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All-Catholic Italian-Irish team bids to run New York

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The Pulitzer Prize-winning writer William Kennedy hails from Albany, N.Y., which is also the venue of many of his novels. Kennedy could not write a better script than an All-Catholic Italian-Irish team to run New York State.

New York State Attorney General Andrew Cuomo announced his candidacy for governor a few days ago. Today he chose a tough-talking Irish mayor from Rochester, N.Y., who is also a former cop, as his running mate.

Things in Albany and throughout New York state are going to get very interesting and possibly the stuff of great novels.

Opposition to gay marriage declines

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Religion News Services is reporting on a recent Gallup poll that found opposition to gay marriage showing a slight decrease.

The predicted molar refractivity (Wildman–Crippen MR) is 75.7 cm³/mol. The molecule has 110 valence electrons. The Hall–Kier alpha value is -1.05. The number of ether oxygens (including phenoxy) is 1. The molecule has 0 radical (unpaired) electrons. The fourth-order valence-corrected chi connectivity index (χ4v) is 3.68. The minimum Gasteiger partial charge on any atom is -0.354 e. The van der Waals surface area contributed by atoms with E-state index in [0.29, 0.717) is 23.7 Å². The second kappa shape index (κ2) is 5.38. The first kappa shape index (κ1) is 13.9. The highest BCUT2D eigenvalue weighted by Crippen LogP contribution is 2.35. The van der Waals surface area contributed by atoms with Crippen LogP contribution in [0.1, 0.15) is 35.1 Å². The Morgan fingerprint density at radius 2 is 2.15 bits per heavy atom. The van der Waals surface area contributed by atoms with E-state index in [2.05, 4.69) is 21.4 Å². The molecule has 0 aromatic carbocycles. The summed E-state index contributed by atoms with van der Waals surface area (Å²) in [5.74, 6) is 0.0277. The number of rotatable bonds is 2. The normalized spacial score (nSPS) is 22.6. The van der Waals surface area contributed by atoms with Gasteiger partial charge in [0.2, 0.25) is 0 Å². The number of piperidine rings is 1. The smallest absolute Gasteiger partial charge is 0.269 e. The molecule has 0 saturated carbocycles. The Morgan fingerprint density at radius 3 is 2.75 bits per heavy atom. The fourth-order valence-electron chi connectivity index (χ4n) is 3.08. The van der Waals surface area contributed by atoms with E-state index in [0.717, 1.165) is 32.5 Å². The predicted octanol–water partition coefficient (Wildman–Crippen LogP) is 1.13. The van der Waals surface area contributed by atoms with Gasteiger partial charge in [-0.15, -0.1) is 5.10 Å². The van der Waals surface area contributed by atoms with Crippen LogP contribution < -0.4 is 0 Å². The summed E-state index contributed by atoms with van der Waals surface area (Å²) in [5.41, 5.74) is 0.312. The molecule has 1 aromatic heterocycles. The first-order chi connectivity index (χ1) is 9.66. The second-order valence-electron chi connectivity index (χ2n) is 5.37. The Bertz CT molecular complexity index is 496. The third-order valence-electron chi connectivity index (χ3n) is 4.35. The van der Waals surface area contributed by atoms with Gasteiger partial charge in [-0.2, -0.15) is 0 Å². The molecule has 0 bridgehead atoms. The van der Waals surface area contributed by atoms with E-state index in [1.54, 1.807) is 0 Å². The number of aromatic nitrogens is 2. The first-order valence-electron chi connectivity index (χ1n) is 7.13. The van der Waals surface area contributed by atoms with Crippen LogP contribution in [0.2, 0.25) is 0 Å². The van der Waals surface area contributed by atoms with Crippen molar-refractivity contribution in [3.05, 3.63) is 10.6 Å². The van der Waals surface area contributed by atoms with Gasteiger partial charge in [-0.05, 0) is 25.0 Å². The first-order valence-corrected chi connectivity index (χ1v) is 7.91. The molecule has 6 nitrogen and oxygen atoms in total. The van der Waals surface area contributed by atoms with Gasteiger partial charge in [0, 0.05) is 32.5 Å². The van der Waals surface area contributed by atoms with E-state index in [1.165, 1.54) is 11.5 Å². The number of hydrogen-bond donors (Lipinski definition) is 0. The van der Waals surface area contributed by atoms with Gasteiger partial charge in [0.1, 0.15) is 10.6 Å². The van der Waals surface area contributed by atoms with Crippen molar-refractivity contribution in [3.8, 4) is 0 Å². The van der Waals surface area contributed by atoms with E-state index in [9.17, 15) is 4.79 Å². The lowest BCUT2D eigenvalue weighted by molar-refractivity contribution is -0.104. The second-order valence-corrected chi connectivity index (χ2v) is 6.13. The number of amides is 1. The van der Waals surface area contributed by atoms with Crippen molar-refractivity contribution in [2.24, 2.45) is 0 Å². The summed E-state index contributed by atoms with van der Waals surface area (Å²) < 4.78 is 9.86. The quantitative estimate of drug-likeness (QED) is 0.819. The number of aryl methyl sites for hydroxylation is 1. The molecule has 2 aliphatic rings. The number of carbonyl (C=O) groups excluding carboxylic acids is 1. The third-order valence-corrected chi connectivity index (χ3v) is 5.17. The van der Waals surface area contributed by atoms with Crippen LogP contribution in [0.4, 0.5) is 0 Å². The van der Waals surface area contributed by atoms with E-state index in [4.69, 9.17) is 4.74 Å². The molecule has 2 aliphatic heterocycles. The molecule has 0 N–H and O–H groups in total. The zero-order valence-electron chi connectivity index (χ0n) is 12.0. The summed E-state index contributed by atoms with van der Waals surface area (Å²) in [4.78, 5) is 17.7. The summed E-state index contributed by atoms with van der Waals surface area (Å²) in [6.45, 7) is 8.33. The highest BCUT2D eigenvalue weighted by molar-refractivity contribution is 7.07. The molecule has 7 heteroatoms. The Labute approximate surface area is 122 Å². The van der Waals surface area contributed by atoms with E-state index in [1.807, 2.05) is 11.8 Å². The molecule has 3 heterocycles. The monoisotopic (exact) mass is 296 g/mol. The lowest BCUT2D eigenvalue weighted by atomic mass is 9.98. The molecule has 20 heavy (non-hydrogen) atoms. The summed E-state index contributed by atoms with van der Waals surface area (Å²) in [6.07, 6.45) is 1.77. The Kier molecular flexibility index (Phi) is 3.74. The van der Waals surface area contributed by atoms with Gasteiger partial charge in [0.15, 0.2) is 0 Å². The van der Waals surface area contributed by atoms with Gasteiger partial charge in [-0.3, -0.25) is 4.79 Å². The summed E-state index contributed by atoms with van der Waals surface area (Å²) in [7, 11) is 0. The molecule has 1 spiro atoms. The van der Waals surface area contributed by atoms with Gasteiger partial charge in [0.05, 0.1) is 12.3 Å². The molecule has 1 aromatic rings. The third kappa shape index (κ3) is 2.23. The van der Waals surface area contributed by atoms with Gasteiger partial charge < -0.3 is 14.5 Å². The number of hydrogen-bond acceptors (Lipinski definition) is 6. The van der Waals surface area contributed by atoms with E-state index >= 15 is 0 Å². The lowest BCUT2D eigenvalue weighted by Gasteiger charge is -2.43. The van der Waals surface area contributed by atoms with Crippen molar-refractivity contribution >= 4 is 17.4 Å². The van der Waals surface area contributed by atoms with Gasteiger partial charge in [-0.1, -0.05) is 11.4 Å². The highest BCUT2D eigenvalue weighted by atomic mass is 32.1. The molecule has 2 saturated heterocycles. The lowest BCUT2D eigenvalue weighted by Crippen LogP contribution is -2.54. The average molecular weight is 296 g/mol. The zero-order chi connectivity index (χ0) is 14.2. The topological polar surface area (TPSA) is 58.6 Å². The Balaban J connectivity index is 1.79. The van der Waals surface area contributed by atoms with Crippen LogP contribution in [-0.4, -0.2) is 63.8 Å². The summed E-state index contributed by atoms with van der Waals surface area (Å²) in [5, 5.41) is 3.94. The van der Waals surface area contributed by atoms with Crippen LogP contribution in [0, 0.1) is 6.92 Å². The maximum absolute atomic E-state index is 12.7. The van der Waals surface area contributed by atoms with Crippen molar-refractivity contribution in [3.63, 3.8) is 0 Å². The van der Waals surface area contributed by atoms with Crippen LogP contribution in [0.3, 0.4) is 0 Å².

WASHINGTON (RNS) A slight majority of Americans continue to oppose same-sex marriage, but their opposition has decreased slightly in recent years, according to a new Gallup Poll.

Fifty-three percent of Americans polled oppose legalizing same-sex marriage, compared to 44 percent who favor it. But the opposition tied with the lowest rate ever measured by Gallup, from 2007.

In 1996, when Gallup first asked about the legality of gay marriage, 68 percent of Americans were opposed and 27 percent supported it.

In the most recent poll, Americans who said religion is “very important” in their lives opposed legal same sex marriage by 70 percent to 27 percent. Americans who said religion was not important supported gay marriage by a similar margin, 71 percent to 27 percent.

The latest national telephone poll of 1,029 adults had a margin of error of plus or minus 4 percentage points.

Critical time at hand in environmental disaster in Gulf of Mexico

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The most critical time in the oil spill crisis in the Gulf of Mexico is at hand, as BP engineers armed with 50,000 barrels of dense mud and a fleet of robotic submarines are poised to attempt what they call a "top kill" maneuver to plug the gushing well a mile below the surface.